Louisiana's Way Home Summary & Study Guide

This Study Guide consists of approximately 38 pages of chapter summaries, quotes, character analysis, themes, and more - everything you need to sharpen your knowledge of Louisiana's Way Home.
This section contains 881 words
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Louisiana's Way Home Summary & Study Guide Description

Louisiana's Way Home Summary & Study Guide includes comprehensive information and analysis to help you understand the book. This study guide contains the following sections:

This detailed literature summary also contains Quotes and a Free Quiz on Louisiana's Way Home by Kate DiCamillo.

This guide was made with the following version of this book: DiCamillo, Kate. Louisiana's Way Home. Somerville: Candlewick Press, 2018.

Louisiana begins to write the journey of her life so that anyone who was ever curious could have an answer. Her story begins with the curse her great-grandfather put into motion generations ago, one that has haunted her family ever since, including her. Years later, her Granny rips her from her home in Florida in the middle of the night. Louisiana, usually used to her Granny's plans in the middle of the night, thinks nothing of it initially. However, she falls asleep and once she wakes, she realizes they are driving from Florida to Georgia. When Louisiana confronts her Granny, the older woman refuses to listen to her and Louisiana bemoans the loss of her friends Raymie Clarke and Beverly Tapinksi in Florida.

Once in Georgia, their car runs out of gas and they receive the assistance of a George LaTrell, who fills their gas for free. Vic, a gas station owner is kind to Louisiana as well, letting her take as many peanuts as she would like. Once back on the road, Louisiana has to take the wheel due to Granny becoming incapacitated from pain in her tooth. Never having driven before, Louisiana manages to get off the highway and finds a dentist in Richford, Georgia, who removes all the teeth from Granny's mouth.

They both manage to leave the dentist's office without paying the bill, but once in town, are forced to stay at a motel called Good Night, Sleep Tight. There, Louisiana meets the ornery Bernice, who refuses them a room without payment upfront. The room they stay in reminds Louisiana of her childhood before Florida, when her Granny took her around the country without ever settling. They settle in the room. Louisiana feels a little better after she meets a boy with a crow named Clarence on his shoulder, and who promises her free things from the vending machine in the motel.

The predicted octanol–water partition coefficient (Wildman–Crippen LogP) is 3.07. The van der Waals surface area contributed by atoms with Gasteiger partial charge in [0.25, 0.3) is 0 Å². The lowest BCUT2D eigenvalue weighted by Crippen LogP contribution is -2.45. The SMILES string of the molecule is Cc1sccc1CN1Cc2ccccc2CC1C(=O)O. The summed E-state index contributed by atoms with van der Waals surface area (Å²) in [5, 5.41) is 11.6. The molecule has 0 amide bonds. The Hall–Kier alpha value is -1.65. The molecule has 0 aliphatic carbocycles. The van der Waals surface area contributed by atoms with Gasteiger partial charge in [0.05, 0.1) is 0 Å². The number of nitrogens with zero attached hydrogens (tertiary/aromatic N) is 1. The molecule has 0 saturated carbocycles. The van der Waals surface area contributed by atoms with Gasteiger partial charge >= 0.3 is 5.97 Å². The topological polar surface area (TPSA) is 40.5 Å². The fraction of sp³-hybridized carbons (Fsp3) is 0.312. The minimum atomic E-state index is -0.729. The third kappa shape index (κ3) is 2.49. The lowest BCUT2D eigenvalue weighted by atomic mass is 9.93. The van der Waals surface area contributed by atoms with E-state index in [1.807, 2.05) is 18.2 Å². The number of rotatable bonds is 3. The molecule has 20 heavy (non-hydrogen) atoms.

The following morning, Granny is still recuperating and Louisiana is forced to sing for another night in the room. Bernice introduces Louisiana to the organ player at a church, Miss Lulu, and they are both impressed with her voice. While at the church, Louisiana wanders off and finds a phone in Reverend Frank Obertask's office. She tries to call her friends in Florida but does not know their numbers, nor is she able to navigate the operator system.

On returning to the motel, Louisiana runs into the boy with the crow. The boy's name is Burke Allen. Burke delivers on his promise and retrieves items from the vending machine. They talk about their lives, with Burke relating that he is the third generation of that name. Louisiana tells him about her curse, how in Elf Ear, Nebraska, her great-grandfather had sawed his wife in half and left her.

Burke takes Louisiana to his home and makes her bologna sandwiches, which she eats, also taking some with her. At the motel, she discovers her Granny is gone to Indiana to deal with the curse. Louisiana leaves a letter that relates how Louisiana was found in an alley and that they are not related. Upset, Louisiana lies to Bernice about her Granny being gone and runs to find Burke's home. She loses her way and falls in a hole, losing the letter. Louisiana is later discovered, still in the hole, by the Allen family. Once in their home, she meets the three Burke Allens and Betty Allen, the youngest Burke's mother.

Louisiana stays the night with the Allens, and in the morning decides to speak with Reverend Obertask, whom she hopes will provide her with answers. She finds him sleeping in his office and is accused of trying to steal his pipe by Miss Lulu. The Reverend awakens, dismisses Miss Lulu, and speaks gently to Louisiana. She asks him about her parents and why they would leave her, but he is unable to provide an answer, disappointing her.

Louisiana plans with Burke to leave for Florida but is stopped when Bernice refuses to release her luggage, promising to do so once Louisiana has sung at a funeral. Louisiana returns to the Allens and has dinner with them, crying from their kindness. The following day, Louisiana arrives at the funeral and raptures the crowd with her voice. While singing, she images seeing her Granny in the audience and is overwhelmed, fainting. She wakes in the Reverend's office, whom she tells her life story as he retrieves her luggage from the motel and drives her to the Allens. The Reverend encourages her to forgive her parents and her Granny, while the Allens offer to adopt her.

Torn, Louisiana is unable to come to a decision. While at the carnival with the Allens, she realizes the opportunity she has through the kindness they show her. After deciding to stay, the Reverend puts her in touch with her friends in Florida and they come to visit her. It is revealed that Louisiana has been writing down the events of the novel as a letter to her Granny. She ends her letter by telling Granny how things shook out with the Allens and that she has finally forgiven her.

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This section contains 881 words
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